History of the Opera web browser

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MultiTorg Opera

The history of the Opera web browser began in 1994 when it was started as a research project at Telenor, the largest Norwegian telecommunications company. In 1995, the project branched out into a separate company named Opera Software ASA,[1] with the first publicly available version released in 1996.[2] Opera has undergone extensive changes and improvements, and introduced notable features such as Speed Dial.

Until version 2.0, the Opera browser was called MultiTorg Opera (version 1.0) and had only a limited internal release—although it was demonstrated publicly at the Third International WWW Conference in April 1995.[3][4] It was known for its multiple document interface (MDI) and 'hotlist' (sidebar), which made browsing several pages at once much easier, as well as being the first browser to completely focus on adhering to the W3C standards.

In February 2013, Opera Software announced that their in-house rendering engine, Presto, would be phased out in favour of WebKit.[5] Opera 15 saw the browser being fully rewritten, with this and subsequent releases being based on Blink and Chromium.

Desktop versions[edit]

Version 2[edit]

Version 2.0, the first public release of Opera, was released as shareware in 1996.[6][7]

Due to popular demand, Opera Software showed interest in programming its browser for alternate operating systems such as Apple Macintosh, QNX and BeOS. On October 10, 1997, they launched "Project Magic", an effort to determine who would be willing to purchase a copy of their browser in their native OS, and to properly distribute funds to develop or outsource for such operating systems.[8] On November 30, 1997 they closed voting for which operating system to develop with. Project Magic then became a news column for updates for alternate operating systems until version 4.[9]

Version 3[edit]

Opera 3.62

Opera 3 was the first version of Opera with JavaScript support,[7] but Java was still missing.[10] It was released for multiple operating systems on December 31, 1997.[11][12]

In 1998, Opera 3.5 was released, adding Cascading Style Sheets (CSS) support[7] and file upload capability.[13]

Since version 3.5, Opera has supported CSS, and Håkon Wium Lie, one of the inventors of CSS, is the CTO at Opera.[14] Up to 6.0 Opera supported most common web standards, Netscape plugins and some other recent standards such as WAP and WML for wireless devices, but its implementation of advanced ECMAScript (better known as "JavaScript") and the HTML Document Object Model was poor.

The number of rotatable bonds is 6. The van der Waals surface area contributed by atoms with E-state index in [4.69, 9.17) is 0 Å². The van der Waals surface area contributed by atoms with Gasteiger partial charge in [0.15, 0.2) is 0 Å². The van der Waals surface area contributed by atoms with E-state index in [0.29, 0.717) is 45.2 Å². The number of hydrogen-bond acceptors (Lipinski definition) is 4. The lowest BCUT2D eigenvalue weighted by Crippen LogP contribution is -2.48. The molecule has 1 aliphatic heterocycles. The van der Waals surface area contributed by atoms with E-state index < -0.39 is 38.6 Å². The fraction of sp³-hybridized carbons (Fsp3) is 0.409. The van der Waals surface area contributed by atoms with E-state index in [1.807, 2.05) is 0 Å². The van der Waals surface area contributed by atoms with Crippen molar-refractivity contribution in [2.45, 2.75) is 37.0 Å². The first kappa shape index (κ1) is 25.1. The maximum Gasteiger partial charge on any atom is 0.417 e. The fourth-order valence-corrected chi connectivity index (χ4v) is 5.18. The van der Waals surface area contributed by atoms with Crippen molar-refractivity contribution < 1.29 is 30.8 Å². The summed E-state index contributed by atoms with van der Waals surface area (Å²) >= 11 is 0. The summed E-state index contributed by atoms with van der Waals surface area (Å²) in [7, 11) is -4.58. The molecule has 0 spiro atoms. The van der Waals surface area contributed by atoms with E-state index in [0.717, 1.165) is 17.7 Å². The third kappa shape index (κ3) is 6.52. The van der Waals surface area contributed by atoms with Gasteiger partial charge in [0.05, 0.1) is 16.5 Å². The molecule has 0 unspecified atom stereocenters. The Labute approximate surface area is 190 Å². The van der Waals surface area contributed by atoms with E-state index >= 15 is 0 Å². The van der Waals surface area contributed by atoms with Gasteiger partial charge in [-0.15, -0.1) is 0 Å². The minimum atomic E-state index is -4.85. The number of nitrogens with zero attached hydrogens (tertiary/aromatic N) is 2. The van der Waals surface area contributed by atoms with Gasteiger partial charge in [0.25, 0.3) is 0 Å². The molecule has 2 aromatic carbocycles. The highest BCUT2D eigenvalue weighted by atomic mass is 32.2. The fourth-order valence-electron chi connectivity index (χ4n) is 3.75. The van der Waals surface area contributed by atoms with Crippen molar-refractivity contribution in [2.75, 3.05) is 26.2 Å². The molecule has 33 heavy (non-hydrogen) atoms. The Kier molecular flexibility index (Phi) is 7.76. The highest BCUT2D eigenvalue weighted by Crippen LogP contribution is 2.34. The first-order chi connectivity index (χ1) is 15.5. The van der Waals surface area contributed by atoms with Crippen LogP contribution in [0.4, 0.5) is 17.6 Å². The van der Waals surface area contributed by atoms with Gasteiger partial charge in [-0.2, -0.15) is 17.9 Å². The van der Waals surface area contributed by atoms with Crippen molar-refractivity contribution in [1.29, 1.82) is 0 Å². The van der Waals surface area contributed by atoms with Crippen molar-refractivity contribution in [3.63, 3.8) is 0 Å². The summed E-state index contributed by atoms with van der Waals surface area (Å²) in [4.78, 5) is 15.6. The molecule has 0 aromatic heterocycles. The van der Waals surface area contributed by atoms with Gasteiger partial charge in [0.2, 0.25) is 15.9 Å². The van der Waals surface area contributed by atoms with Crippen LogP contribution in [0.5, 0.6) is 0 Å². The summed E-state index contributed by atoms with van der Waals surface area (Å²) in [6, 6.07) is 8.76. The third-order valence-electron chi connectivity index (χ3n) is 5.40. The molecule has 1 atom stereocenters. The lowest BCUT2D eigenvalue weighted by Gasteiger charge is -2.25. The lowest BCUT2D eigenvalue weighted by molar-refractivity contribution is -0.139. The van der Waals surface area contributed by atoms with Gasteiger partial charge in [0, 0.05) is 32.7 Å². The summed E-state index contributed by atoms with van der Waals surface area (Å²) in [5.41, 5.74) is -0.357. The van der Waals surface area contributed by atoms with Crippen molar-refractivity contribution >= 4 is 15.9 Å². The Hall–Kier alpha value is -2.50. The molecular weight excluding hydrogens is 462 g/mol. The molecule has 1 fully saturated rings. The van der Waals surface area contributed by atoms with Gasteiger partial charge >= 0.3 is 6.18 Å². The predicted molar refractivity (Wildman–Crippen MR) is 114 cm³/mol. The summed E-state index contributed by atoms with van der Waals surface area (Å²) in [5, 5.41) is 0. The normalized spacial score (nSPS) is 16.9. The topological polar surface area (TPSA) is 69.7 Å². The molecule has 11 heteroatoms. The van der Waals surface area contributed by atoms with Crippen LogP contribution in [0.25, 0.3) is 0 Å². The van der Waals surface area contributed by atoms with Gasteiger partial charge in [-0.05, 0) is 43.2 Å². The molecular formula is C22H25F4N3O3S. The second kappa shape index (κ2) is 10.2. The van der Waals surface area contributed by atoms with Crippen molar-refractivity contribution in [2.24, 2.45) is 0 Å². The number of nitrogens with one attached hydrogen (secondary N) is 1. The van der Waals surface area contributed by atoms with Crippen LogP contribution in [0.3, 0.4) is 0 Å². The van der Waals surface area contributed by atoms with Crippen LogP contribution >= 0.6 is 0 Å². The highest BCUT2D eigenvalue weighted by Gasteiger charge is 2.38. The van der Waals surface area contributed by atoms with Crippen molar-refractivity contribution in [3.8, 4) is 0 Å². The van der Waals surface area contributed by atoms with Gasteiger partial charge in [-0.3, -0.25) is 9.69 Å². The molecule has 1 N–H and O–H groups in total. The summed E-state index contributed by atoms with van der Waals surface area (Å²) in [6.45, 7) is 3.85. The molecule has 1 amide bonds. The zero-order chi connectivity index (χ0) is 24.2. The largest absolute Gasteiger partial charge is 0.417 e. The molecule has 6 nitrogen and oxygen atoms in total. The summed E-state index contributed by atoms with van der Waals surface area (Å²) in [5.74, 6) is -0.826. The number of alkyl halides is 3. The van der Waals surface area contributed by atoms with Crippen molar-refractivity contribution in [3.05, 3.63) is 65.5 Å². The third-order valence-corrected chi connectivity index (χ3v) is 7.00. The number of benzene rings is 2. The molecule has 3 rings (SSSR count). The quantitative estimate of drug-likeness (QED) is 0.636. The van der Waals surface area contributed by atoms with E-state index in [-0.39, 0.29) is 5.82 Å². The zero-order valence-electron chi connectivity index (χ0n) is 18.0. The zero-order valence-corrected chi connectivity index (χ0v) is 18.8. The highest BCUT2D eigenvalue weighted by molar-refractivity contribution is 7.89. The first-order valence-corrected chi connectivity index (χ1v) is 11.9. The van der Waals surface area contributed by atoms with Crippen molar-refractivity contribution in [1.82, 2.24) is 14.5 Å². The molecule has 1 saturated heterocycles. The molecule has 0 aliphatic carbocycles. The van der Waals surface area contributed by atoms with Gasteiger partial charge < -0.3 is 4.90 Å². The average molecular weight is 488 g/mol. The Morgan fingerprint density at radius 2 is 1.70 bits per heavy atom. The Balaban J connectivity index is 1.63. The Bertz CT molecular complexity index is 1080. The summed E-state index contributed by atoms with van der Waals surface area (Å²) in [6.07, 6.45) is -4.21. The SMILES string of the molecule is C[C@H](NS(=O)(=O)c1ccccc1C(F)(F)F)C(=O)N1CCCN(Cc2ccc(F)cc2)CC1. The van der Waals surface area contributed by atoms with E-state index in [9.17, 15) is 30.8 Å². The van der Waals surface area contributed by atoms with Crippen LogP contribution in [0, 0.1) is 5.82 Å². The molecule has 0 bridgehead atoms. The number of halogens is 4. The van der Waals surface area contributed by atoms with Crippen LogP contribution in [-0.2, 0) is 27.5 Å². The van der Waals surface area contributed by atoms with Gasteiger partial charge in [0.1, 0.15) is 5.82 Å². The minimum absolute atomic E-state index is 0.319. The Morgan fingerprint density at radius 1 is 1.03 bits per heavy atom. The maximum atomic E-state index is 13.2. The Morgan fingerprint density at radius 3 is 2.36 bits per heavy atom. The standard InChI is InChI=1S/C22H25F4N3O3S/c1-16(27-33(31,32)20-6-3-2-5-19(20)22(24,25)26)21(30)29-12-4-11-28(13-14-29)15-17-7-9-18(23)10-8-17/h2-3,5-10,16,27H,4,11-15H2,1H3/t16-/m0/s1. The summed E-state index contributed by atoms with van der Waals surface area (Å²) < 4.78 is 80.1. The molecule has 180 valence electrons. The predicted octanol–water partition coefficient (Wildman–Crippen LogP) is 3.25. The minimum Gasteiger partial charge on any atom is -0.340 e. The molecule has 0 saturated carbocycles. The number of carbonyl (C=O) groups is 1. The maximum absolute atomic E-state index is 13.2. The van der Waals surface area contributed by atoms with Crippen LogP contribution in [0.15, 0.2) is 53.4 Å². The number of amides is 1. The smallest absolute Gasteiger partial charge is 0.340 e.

Version 3.6 was released on May 12, 1999.[15]

Version 4[edit]

On June 28, 2000,[16] Opera 4 for Windows (Elektra)[17] was released, introducing a new cross-platform core, and a new integrated e-mail client.

Version 5[edit]

Opera 5.02

Opera 5, released on December 6, 2000, was the first version which was ad-sponsored instead of having a trial period.[18] Version 5 also supported ICQ, but this was dropped from later versions.

Opera supported OS/2 for the first time, requiring WarpIN and Odin to be installed.[19]

Opera 5.10 (April 2001) was the first version to recognize mouse gestures,[20] but this feature was disabled by default.

Version 6[edit]

Opera 6.0

On November 29, 2001, Opera 6 was released with new features including Unicode support, and offering a single document interface as well as the multiple document interface allowed by previous versions.[21]

First MSN.com controversy[edit]

On October 24, 2001, Microsoft blocked users of browsers other than Internet Explorer, including Opera, from accessing MSN.com. Microsoft Internet Explorer users were not affected. After cries of monopolistic behavior, Microsoft lifted the restrictions two days later.[22][23] However, as late as November 2001, Opera users were still locked out from some MSN.com content, despite Opera's ability to display the content had it been served.[24]

Version 7[edit]

Opera 7.02

On January 28, 2003,[25] Opera 7 was released, introducing the new "Presto" layout engine, with improved CSS, client-side scripting, and Document Object Model (DOM) support. Mac OS 9 support was dropped.

Version 7.0 saw Opera undergo an extensive rewrite with the faster and more powerful Presto layout engine. The new engine brought almost full support for the HTML DOM meaning that parts of, or a whole, page can be re-rendered in response to DOM and script events.

A 2004 review in The Washington Post described Opera 7.5 as being excessively complex and difficult to use. The review also criticized the free edition's use of obtrusive advertisements when other browsers such as Mozilla and Safari were offered free of charge without including advertisements.[26]